Both cameras have a strong rolling shutter effect in their best quality modes, just like most other cameras that use a large CMOS sensor. The a7S II performs slightly better here. To improve rolling shutter you can use full-frame mode on the Sony a7R II.
Resolution / Quality
The resolution comparison between the Sony a7S II vs. a7R II is quite interesting. Both cameras can record a beautiful 4K image internally with a variety of different crop and HD modes. Let’s see how this one turns out.
The cameras share a lot of similar specs in video mode, like the 100Mbps XAVC-S codec, 4K (UHD) internal recording, but the recording and crop modes differ as follows:
The Sony a7S II records:
- 4K Full Frame: up to 30 fps
- HD 1.6 crop: up to 60fps
- HD 2.2 crop: up to 120fps
The Sony a7R II records:
- 4K Full Frame & 1.6 crop: up to 30 fps
- HD Full Frame & 1.6 crop: up to 60 fps
- 720p: up to 120fps
On the left you can see a comparison (100% crop images) between the Sony a7S II vs. a7R II in their best 4K modes. Overall the image looks really really similar. But I can see two things:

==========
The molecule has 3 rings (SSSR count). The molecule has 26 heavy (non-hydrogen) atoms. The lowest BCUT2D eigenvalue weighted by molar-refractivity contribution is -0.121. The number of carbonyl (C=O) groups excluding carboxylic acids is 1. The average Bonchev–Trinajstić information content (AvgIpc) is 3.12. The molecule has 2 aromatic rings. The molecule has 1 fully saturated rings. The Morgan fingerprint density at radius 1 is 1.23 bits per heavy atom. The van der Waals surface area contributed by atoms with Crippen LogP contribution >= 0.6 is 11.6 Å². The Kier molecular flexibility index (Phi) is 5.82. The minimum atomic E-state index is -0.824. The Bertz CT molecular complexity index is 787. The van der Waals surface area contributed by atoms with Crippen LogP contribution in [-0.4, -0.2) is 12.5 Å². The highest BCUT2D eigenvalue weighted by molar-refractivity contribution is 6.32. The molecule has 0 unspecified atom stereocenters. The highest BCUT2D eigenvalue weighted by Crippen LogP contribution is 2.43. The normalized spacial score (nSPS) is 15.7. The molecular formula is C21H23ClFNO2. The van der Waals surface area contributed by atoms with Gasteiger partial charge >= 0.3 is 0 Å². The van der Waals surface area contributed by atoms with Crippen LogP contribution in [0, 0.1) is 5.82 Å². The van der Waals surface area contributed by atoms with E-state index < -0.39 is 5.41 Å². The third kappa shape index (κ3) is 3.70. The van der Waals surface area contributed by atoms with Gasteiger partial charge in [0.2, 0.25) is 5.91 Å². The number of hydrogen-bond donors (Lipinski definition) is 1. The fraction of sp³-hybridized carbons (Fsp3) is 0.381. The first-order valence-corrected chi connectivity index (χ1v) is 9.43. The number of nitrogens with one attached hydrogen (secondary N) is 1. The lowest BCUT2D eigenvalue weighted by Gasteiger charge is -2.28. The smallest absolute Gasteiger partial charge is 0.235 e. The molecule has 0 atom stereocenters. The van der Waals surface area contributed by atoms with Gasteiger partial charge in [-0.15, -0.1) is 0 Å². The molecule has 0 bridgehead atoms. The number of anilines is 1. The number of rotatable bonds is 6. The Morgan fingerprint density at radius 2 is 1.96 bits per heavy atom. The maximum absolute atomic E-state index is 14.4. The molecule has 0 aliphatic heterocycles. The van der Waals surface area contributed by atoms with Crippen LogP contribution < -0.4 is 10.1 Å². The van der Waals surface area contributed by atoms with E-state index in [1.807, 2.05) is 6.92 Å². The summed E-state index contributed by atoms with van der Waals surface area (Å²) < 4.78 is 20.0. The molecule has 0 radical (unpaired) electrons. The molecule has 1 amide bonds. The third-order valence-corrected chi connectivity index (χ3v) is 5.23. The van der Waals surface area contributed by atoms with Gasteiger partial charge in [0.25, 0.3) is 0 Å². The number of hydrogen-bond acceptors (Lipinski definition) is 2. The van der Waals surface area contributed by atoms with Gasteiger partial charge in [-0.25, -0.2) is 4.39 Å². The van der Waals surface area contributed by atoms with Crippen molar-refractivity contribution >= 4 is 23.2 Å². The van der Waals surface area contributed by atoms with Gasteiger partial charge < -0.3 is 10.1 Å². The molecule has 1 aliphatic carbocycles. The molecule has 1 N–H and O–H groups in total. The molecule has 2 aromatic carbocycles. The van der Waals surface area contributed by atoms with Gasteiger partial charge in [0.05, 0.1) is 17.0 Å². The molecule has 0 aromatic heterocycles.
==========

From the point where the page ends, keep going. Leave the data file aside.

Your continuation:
1. There is some slight sharpening happening in-camera on the Sony a7R II. If I add slight sharepning in post to the a7S II image it looks pretty identical.
2. The a7R II seems to resolve a tiny bit more detail, but it is not affecting most regions of the image as they get washed out by some internal processing. This is only apparent in the danes-picta sector star chart and the actual difference is minimal.
When we switch the Sony a7R II to full frame mode, the image gets a little bit worse, but is still beautiful. It resolves a bit less detail and there is some more aliasing / moiré introduced than on the crop mode. Still very usable.
We found out that the a7S II’s HD modes pretty much match the quality of the original a7S. What about the a7R II?
In crop mode the a7R II is softer with some aliasing and not really recommendable.
We took the following shot comparing the a7R II crop mode to the original a7S in crop mode:
As we’re currently in Japan for InterBEE (tradeshow next week) the large Japanese symbols reveal how strong the aliasing in HD mode really is.
Resolution / Quality Concsluion:
The images on both cameras look remarkably similar in terms of quality and resolution. Especially a7R II crop mode vs. a7S II full frame mode are hard to differentiate. The a7R II in full frame is slightly worse, but still very usable. In HD only the full-frame mode is usable on the a7R II.
Here’s an interesting part. Can the a7R II match the lowlight capabilities of the a7S II? The short answer is: No.
The a7R II has more pixels on its sensor than the a7S II, hence the a7S II pixels can be larger and capture more light resulting in better lowlight performance.
Let’s see the results:
I compared ISO speeds of both cameras up to ISO 25,600.